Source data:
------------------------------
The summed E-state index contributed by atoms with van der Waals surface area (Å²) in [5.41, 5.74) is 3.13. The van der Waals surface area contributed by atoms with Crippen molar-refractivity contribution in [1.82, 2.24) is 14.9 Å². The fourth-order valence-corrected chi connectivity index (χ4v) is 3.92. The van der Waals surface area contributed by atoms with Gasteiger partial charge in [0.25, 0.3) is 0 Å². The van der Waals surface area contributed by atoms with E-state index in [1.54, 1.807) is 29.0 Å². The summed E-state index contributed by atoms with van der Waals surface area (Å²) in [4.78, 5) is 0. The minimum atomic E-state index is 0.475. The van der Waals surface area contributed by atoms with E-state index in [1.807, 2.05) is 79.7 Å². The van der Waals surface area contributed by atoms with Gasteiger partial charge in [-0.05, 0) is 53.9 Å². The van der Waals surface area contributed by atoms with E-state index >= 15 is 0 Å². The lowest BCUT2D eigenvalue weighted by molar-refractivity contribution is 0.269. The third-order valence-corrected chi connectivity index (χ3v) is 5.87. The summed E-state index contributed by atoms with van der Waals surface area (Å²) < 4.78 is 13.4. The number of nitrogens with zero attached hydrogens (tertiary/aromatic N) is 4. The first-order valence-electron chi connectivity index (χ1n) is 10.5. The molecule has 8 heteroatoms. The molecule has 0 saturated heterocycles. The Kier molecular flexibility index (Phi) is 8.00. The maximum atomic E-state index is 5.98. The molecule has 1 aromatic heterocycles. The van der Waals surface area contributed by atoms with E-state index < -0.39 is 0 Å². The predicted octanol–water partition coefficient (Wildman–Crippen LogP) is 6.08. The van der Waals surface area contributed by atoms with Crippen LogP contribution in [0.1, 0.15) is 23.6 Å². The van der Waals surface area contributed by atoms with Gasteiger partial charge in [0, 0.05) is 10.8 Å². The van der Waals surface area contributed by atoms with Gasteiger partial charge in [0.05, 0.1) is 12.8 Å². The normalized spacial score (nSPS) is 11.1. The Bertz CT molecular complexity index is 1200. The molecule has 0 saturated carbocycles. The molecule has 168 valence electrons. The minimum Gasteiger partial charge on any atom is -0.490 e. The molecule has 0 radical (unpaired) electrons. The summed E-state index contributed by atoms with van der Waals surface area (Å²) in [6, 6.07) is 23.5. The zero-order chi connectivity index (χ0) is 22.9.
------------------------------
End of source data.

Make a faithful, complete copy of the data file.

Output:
The summed E-state index contributed by atoms with van der Waals surface area (Å²) in [5.41, 5.74) is 3.13. The van der Waals surface area contributed by atoms with Crippen molar-refractivity contribution in [1.82, 2.24) is 14.9 Å². The fourth-order valence-corrected chi connectivity index (χ4v) is 3.92. The van der Waals surface area contributed by atoms with Gasteiger partial charge in [0.25, 0.3) is 0 Å². The van der Waals surface area contributed by atoms with E-state index in [1.54, 1.807) is 29.0 Å². The summed E-state index contributed by atoms with van der Waals surface area (Å²) in [4.78, 5) is 0. The minimum atomic E-state index is 0.475. The van der Waals surface area contributed by atoms with E-state index in [1.807, 2.05) is 79.7 Å². The van der Waals surface area contributed by atoms with Gasteiger partial charge in [-0.05, 0) is 53.9 Å². The van der Waals surface area contributed by atoms with E-state index >= 15 is 0 Å². The lowest BCUT2D eigenvalue weighted by molar-refractivity contribution is 0.269. The third-order valence-corrected chi connectivity index (χ3v) is 5.87. The summed E-state index contributed by atoms with van der Waals surface area (Å²) < 4.78 is 13.4. The number of nitrogens with zero attached hydrogens (tertiary/aromatic N) is 4. The first-order valence-electron chi connectivity index (χ1n) is 10.5. The molecule has 8 heteroatoms. The molecule has 0 saturated heterocycles. The Kier molecular flexibility index (Phi) is 8.00. The maximum atomic E-state index is 5.98. The molecule has 1 aromatic heterocycles. The van der Waals surface area contributed by atoms with E-state index < -0.39 is 0 Å². The predicted octanol–water partition coefficient (Wildman–Crippen LogP) is 6.08. The van der Waals surface area contributed by atoms with Crippen LogP contribution in [0.1, 0.15) is 23.6 Å². The van der Waals surface area contributed by atoms with Gasteiger partial charge in [0, 0.05) is 10.8 Å². The van der Waals surface area contributed by atoms with Gasteiger partial charge in [0.05, 0.1) is 12.8 Å². The normalized spacial score (nSPS) is 11.1. The Bertz CT molecular complexity index is 1200. The molecule has 0 saturated carbocycles. The molecule has 168 valence electrons. The minimum Gasteiger partial charge on any atom is -0.490 e. The molecule has 0 radical (unpaired) electrons. The summed E-state index contributed by atoms with van der Waals surface area (Å²) in [6, 6.07) is 23.5. The zero-order chi connectivity index (χ0) is 22.9.